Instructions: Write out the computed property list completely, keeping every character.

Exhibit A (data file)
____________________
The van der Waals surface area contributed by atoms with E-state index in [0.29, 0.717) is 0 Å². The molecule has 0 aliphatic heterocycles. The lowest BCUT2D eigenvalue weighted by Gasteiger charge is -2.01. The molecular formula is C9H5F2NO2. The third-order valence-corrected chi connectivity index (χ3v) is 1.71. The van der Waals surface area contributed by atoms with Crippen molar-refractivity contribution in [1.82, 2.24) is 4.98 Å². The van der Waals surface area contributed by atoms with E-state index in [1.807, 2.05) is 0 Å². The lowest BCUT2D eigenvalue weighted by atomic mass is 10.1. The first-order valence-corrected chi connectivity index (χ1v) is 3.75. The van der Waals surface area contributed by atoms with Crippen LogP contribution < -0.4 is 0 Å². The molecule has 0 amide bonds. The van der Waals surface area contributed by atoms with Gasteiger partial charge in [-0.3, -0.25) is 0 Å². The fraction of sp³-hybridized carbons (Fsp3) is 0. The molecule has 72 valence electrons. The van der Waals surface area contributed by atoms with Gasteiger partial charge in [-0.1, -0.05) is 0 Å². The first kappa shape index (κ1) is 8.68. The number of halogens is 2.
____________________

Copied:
The van der Waals surface area contributed by atoms with E-state index in [0.29, 0.717) is 0 Å². The molecule has 0 aliphatic heterocycles. The lowest BCUT2D eigenvalue weighted by Gasteiger charge is -2.01. The molecular formula is C9H5F2NO2. The third-order valence-corrected chi connectivity index (χ3v) is 1.71. The van der Waals surface area contributed by atoms with Crippen molar-refractivity contribution in [1.82, 2.24) is 4.98 Å². The van der Waals surface area contributed by atoms with E-state index in [1.807, 2.05) is 0 Å². The lowest BCUT2D eigenvalue weighted by atomic mass is 10.1. The first-order valence-corrected chi connectivity index (χ1v) is 3.75. The van der Waals surface area contributed by atoms with Crippen LogP contribution < -0.4 is 0 Å². The molecule has 0 amide bonds. The van der Waals surface area contributed by atoms with Gasteiger partial charge in [-0.3, -0.25) is 0 Å². The fraction of sp³-hybridized carbons (Fsp3) is 0. The molecule has 72 valence electrons. The van der Waals surface area contributed by atoms with Gasteiger partial charge in [-0.1, -0.05) is 0 Å². The first kappa shape index (κ1) is 8.68. The number of halogens is 2.